Politico Pulse pulls out this telling internal memo from Ryan Lizza’s New Yorker piece this morning examining the thinking of the Obama administration during the health care reform debate. Obama publicly flirted with the idea of making a greater investment in tort reform and pursued the proposals in order to secure Republican cooperation and support:
“On July 1, 2009, his top health care adviser, Nancy-Ann DeParle, submitted a detailed nine-page policy memo asking whether the White House should consider including medical-malpractice reform in the legislation. Most Democrats opposed the idea, but the American Medical Association was pushing for it. ‘Obviously, we shouldn’t do anything that weighs down the overall effort,’ Obama wrote back, in his characteristically cautious and reasonable style, ‘but if this helps the AMA stay on board, we should explore it.”
Ultimately, none of this mattered very much. The Affordable Care Act contains funding for tort reform demonstration projects — as well as a multitude of other Republican-backed initiatives — that the GOP ignored because they were more interested in preventing Obama from signing one of the most sweeping social reforms in a generation than addressing the nation’s health care crisis.
What the administration learned all to late is that the details of the policy had absolutely no bearing on the tone of the opposition. Republicans relied on the same “big government” talking points to combat reform even as the measure became more conservative and Democratic lawmakers stripped out initiatives like the public option, end-of-life counseling and a host of other provisions that Republicans found repugnant. But no matter how much the bill changed to resemble the Heritage-backed Romneycare solution that relied on private competition and private enterprise, the GOP still claimed that the government was taking over health care and rationing services to seniors.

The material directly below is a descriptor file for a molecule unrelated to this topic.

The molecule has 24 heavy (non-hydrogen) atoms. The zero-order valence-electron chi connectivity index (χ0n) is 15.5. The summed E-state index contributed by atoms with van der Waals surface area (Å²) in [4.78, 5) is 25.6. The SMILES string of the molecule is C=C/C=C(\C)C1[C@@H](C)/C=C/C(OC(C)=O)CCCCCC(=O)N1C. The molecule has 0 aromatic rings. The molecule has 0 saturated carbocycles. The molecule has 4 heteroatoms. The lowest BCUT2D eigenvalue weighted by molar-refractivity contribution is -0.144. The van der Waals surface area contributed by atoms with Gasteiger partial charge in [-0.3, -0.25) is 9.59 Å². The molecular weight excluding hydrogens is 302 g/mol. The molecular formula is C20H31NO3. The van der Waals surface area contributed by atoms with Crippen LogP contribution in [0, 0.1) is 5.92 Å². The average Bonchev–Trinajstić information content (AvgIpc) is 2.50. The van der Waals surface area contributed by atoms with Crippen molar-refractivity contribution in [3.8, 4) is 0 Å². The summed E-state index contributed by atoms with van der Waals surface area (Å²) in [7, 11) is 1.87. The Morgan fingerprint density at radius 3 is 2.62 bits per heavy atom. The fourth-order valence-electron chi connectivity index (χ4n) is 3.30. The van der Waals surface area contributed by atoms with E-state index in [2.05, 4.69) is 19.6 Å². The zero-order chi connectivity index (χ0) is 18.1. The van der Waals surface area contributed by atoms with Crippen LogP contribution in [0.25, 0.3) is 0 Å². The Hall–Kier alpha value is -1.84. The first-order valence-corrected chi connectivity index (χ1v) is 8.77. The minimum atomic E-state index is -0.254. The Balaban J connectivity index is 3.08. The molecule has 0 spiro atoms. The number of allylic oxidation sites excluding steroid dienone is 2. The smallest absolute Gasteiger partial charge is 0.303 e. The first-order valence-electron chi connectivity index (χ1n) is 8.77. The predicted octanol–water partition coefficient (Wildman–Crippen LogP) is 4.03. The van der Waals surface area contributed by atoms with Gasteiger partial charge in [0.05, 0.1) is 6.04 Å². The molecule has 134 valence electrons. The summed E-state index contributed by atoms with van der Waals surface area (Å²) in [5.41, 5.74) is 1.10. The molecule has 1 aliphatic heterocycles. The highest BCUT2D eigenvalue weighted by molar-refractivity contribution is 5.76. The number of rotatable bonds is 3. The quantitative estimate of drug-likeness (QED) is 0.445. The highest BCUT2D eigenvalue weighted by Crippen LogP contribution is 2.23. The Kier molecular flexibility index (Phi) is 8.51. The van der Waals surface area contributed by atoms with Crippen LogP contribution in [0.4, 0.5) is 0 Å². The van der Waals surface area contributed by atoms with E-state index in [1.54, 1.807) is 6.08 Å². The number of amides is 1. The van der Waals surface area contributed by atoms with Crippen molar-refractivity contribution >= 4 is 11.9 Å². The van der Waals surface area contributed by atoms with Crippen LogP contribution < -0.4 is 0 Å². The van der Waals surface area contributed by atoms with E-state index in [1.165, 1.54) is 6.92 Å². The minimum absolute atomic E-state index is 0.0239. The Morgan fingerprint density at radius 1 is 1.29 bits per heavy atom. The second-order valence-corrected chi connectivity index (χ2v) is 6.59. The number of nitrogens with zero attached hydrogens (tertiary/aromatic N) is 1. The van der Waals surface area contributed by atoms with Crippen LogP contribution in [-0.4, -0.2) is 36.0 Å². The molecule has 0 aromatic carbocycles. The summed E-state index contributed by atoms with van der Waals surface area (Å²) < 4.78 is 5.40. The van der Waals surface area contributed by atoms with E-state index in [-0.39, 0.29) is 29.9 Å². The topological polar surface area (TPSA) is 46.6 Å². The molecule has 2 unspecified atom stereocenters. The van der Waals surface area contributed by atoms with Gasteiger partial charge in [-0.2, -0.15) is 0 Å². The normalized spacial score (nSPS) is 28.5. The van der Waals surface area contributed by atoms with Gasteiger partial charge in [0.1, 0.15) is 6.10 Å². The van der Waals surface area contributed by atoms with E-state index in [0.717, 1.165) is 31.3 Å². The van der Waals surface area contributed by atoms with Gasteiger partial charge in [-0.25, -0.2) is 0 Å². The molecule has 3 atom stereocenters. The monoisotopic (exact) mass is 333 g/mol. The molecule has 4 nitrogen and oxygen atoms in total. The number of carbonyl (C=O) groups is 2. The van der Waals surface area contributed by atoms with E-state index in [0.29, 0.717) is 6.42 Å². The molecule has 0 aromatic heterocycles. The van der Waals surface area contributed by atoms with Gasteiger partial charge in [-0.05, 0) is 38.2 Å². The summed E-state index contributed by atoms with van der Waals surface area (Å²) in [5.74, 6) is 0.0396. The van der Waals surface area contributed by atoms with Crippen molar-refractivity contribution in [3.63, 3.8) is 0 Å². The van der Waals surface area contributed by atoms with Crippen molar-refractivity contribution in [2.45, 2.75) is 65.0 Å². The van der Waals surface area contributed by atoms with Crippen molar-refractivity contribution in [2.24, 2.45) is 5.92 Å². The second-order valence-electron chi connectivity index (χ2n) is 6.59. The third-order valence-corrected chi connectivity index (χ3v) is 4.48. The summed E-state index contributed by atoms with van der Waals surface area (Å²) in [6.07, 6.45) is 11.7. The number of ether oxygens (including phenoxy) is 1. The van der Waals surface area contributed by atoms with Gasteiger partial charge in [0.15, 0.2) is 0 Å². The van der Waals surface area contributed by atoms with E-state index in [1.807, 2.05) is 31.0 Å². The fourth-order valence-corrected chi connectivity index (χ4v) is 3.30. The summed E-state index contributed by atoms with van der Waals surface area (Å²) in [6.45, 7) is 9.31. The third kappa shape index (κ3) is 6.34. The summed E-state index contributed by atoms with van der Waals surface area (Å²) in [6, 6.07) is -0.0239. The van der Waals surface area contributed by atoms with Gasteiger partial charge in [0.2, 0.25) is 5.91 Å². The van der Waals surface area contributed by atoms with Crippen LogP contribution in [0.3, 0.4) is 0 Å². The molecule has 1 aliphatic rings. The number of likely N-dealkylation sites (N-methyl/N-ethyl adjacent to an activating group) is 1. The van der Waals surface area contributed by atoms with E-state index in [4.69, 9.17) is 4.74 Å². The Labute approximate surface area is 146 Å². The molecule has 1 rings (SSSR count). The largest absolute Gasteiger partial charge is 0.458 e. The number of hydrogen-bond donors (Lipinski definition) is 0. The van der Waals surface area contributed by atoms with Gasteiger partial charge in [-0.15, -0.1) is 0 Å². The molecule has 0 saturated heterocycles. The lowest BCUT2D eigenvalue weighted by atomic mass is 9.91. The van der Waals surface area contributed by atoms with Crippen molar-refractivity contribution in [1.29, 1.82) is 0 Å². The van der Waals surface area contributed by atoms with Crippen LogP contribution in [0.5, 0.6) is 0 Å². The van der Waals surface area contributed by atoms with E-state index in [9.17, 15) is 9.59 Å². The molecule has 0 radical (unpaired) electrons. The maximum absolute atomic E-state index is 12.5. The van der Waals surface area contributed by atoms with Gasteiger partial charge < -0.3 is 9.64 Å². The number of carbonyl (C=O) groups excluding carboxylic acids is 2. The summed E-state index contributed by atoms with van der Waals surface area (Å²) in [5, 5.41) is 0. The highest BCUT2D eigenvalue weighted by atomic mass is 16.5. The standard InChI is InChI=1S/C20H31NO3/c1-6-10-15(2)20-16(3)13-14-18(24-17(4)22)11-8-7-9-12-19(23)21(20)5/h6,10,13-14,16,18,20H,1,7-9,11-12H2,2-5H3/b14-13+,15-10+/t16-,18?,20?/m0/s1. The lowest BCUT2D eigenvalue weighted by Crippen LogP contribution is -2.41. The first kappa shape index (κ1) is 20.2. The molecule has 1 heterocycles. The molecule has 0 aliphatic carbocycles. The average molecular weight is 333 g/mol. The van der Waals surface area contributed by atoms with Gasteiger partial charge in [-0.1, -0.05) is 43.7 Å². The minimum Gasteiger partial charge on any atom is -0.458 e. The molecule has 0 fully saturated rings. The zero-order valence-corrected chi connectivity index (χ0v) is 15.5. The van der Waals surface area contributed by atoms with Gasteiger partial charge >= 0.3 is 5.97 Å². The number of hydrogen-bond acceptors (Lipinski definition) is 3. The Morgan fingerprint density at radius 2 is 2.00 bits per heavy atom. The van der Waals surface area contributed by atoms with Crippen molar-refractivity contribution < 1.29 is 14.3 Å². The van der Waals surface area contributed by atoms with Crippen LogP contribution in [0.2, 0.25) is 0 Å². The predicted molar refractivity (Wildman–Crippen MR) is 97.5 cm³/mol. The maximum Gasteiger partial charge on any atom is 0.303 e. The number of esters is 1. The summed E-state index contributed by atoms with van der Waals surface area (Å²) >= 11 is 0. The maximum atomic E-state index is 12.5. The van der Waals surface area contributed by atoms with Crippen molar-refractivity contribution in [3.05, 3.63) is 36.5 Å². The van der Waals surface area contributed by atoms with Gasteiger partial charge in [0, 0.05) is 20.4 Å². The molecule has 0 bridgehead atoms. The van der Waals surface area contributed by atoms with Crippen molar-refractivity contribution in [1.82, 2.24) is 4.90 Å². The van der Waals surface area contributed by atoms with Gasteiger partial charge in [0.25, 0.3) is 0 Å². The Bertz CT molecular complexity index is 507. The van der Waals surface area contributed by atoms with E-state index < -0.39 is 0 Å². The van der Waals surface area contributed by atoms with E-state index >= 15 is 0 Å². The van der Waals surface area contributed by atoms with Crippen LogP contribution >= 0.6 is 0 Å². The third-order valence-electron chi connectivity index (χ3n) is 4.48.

Lizza reports that Obama still believed that he could win over the opposition and rejected good policy in order to make the bill more acceptable to conservative opinion makers. One memo reveals, for instance, that Obama turned down a pilot program “to study the most effective treatments for patients” within the Federal Employees Health Benefits Plan (FEHBP) because it was not “politically viable” and could prove a target for Fox News. The president wrote at the end of the memo, almost apologetically, “Unfortunately I think the political guys are right about how it would be characterized. Let’s go back at it in future years, when the temperature on health care and the economy has gone down.”
Almost two years later, the temperature is still at a boiling point and the GOP presidential candidates are crisscrossing the country accusing Obama and the law of everything from ending private enterprise to jeopardizing the livelihood of seniors. Given the partisan divide of modern American politics, Republicans and their supporters in the media will invent controversy where none exists and so it’s foolhardy to abandon good policy out of fear of inflaming the critics. They’ll burn you anyway, while you’ll have a harder time defending a decision that was made on political, rather than policy merits.